Impartial jury? Difficult task ahead, experiment shows - New York News

Impartial jury? Difficult task ahead, experiment shows

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PHOENIX -

Is it even possible to find a second jury in the Jodi Arias case? Is there anyone in Maricopa County who doesn't know about her? FOX 10's Jessica Flores took to the streets to find out.

Her face was blasted on news networks across the globe. People around the world couldn't tear themselves away from all the drama in the courtroom, and the sordid testimony about her relationship with Travis Alexander.

With all the months of attention, could anyone find 12 impartial jurors to decide her fate?

We conducted a non-scientific experiment by asking people in a Phoenix parking lot if they know who Jodi Arias is. We talked to 30 people -- and only one out of 30 didn't recognize her.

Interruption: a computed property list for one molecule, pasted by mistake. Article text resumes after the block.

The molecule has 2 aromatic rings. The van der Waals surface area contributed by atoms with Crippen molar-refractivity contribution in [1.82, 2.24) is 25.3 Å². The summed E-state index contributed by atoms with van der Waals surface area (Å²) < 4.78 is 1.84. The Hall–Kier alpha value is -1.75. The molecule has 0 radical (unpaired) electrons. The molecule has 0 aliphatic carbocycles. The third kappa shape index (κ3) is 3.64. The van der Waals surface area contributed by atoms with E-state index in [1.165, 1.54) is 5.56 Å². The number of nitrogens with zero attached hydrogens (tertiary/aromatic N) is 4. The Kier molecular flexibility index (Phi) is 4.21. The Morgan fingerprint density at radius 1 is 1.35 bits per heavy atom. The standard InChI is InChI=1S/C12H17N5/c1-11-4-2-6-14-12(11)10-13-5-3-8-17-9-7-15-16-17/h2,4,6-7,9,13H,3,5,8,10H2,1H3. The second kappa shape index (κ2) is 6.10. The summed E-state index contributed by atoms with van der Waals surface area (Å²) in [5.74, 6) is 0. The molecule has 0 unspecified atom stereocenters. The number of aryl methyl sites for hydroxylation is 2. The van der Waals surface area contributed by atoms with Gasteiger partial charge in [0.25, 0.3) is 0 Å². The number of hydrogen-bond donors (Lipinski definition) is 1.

Of those that did recognize her, most of them already had their minds made up how they would want her punished -- most said death.

Jury consultant Jo-Ellan Dimitrius says that even if people recognize Arias, they would still be good jurors.

"I've worked on a lot of impartial cases and I have to say there are people out there that are impartial," she said.

"What people oftentimes do not realize is the law doesn't say a juror cannot have knowledge about a case. What the law requires is that jurors who do have knowledge be ready, willing and able to put aside what they may have heard about the case," said Phoenix School of Law Professor Dave Cole.

As of now, County Attorney Bill Montgomery has said they will retry the penalty phase.

FOX 10's Jessica Flores reports.


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